For those readers who may have been counting, today is day 30 of my 30-day challenge to blog everyday. While I am planning to write much more about what I learned, today I am reflecting on the interesting connection between time and creativity.
A lot of days I struggled to blog. I was too busy with “real work”, tired and uninspired. I said on many days, “I can’t do this.” Ordinarily I would have stopped there and waited for another day.
But the challenge to blog everyday got me pushing through the confusion, anxiety and insecurity that I have nothing to say and am not capable of drawing anything. While praying might be too strong a word, being truly open and receptive to inspiration is something I hope to remember moving forward.
That, and pushing through when it seems like I can’t.
When it comes to building or rebuilding trust, there comes a point when someone needs to have the courage to go first, let down their guard and defense mechanisms and be vulnerable. Revealing what is REALLY happening for us creates the opening for trust to be built.
We often get asked “why should I go first?” Because if you don’t, your world becomes smaller and smaller and the one who suffers is you.
Learning to manage anxiety in the presence of silence is another insight from the work of Weisbord and Janoff. As they suggest, “We are mindful that each time we break the silence, we deprive someone of a chance to make a valuable observation.” Waiting even 10 seconds will seem like an eternity, but it allows people to experience whatever is happening and come up with insights about what’s next.
I am a big fan of Weisbord and Janoff, creators of Future Search, and learned much about facilitation when I took their training. Their new book Lead More, Control Less applies their years of experience to leadership, and offers great insights.
One of their concepts is how to handle one’s anxiety when leading meetings. Often we try to rush to solution or tell people what to think. Stating the obvious signals you’ve heard people and actually eases your own anxiety. It also eases anxiety for others. State the obvious and pause. In my experience someone will come up with the next step for the meeting.
I have had the honour of working with many talented leaders who are so people oriented that they drive themselves crazy trying to ensure people are happy. These leaders often have to make tough decisions, though, and it’s not possible for everyone to be happy all the time.
Even though intellectually I think most of these leaders know this, they still keep thinking that if they had done something different, people would be happy.
They won’t be – there is no one right way. That’s the reality of work and life – there is pain at times. Helping everyone accept this might just start to ease people’s suffering.
Today (Friday, October 23, 2015) is Global Champagne Day so there’s no better day to pause, reflect, and celebrate. Here’s to whatever you and your team have created, accomplished, figured out or contributed to this past week.
I’ve written about the importance of having cheerleaders in your life, especially when you are trying something new and/or taking risks.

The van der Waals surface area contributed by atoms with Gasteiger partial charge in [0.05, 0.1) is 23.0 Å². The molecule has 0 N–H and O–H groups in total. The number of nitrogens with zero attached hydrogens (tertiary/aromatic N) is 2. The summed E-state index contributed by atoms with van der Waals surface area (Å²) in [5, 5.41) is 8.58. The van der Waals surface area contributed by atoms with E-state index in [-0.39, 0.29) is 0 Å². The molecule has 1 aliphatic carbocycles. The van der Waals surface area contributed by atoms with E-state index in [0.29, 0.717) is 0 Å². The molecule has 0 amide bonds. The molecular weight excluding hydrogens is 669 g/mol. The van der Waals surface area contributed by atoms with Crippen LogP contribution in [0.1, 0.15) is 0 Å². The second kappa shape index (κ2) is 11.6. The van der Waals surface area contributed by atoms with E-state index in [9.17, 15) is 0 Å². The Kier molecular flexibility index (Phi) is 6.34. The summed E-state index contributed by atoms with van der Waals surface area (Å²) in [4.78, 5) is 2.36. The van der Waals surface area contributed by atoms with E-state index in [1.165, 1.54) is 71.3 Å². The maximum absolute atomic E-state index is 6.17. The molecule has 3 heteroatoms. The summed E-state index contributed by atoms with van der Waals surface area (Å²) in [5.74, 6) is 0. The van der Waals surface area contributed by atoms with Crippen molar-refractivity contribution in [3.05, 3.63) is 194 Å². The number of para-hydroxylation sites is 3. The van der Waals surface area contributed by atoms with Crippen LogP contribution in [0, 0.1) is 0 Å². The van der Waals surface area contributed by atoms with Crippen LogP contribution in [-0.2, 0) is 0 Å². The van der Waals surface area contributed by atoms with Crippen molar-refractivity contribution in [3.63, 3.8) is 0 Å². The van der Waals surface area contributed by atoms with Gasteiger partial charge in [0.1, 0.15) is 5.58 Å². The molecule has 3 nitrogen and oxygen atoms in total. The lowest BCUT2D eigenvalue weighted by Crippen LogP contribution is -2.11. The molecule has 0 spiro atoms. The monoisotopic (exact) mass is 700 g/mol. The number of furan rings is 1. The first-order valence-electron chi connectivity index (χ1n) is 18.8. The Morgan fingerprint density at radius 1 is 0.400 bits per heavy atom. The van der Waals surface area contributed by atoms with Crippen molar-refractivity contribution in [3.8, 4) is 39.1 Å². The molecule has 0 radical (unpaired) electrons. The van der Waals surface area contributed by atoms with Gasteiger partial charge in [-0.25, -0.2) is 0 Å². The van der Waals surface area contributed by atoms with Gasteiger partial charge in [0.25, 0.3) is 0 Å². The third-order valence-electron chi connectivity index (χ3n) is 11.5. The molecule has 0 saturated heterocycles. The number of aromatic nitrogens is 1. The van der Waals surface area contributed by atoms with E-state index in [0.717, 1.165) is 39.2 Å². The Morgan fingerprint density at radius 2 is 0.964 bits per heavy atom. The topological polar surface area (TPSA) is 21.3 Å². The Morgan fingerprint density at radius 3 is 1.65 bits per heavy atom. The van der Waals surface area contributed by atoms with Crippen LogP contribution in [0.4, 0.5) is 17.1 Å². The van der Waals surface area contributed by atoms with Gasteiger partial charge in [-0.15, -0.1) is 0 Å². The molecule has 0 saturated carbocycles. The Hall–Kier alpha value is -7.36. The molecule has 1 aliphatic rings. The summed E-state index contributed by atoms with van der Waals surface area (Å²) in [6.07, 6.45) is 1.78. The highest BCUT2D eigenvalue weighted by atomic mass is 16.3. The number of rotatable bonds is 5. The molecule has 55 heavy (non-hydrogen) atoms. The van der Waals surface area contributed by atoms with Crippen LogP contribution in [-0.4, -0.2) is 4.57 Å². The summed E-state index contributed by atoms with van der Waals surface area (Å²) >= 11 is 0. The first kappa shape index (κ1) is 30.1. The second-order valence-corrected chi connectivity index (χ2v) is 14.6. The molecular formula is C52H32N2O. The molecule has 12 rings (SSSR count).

But we also need to step back and analyze who’s in our network more broadly in order that we don’t get blindsided by circumstances and perspectives we hadn’t considered.
Who do you interact with most and/or consult with around projects? Are they all like you? Or is your network diverse?
For anyone engaged in or facilitating transformative learning, let’s not fear those tears. They can mean anything and, in my experience, are often relief from carrying around things that no longer work. Create a sacred space for them instead of trying to force them to stay hidden.
Many are talking about FOMO, fear of missing out, and Brene Brown has recently talked about how it kills our mojo in her new book Rising Stong.
This past August and most of September I experimented with this idea and didn’t check into any of my regular social media. I did check blogs and newsfeeds on my news reader but I avoided Facebook, LinkedIn and Twitter.
It was an empowering couple of months which allowed me to continue work on my book and reinvigorated me for my blogging. More importantly though, I was more at peace and happier overall with my life and work. By saying no to FOMO I regained a sense of my own passions, priorities and dreams. I lived in gratitude instead of comparison.
I am now back to my social networks but am trying to put some boundaries around it – like no checking evenings and weekends or when I’ve had a bad day or am just not feeling my best. It’s a work in progress!
When does FOMO get you and what are you doing to manage it?
I base today’s blog foremost on my own ongoing struggle with perfectionism, as well as watching other perfectionists. While I know intellectually that perfectionism has a negative impact on me, putting that insight into practice still eludes me at times, particularly when I’m stressed.
I will spend hours creating something and then dishonour it by picking it apart, under the guise of “learning” or “striving for excellence.” It’s not either of those in actuality, just a well worn pattern that doesn’t serve me well.
Fortunately I have two people close to me who are endlessly cheerleading for me, and I am inching my way forward. If you struggle like me, find those people who “love the blue” in you and listen to them. Today give that perfectionism a rest and celebrate whatever you have created!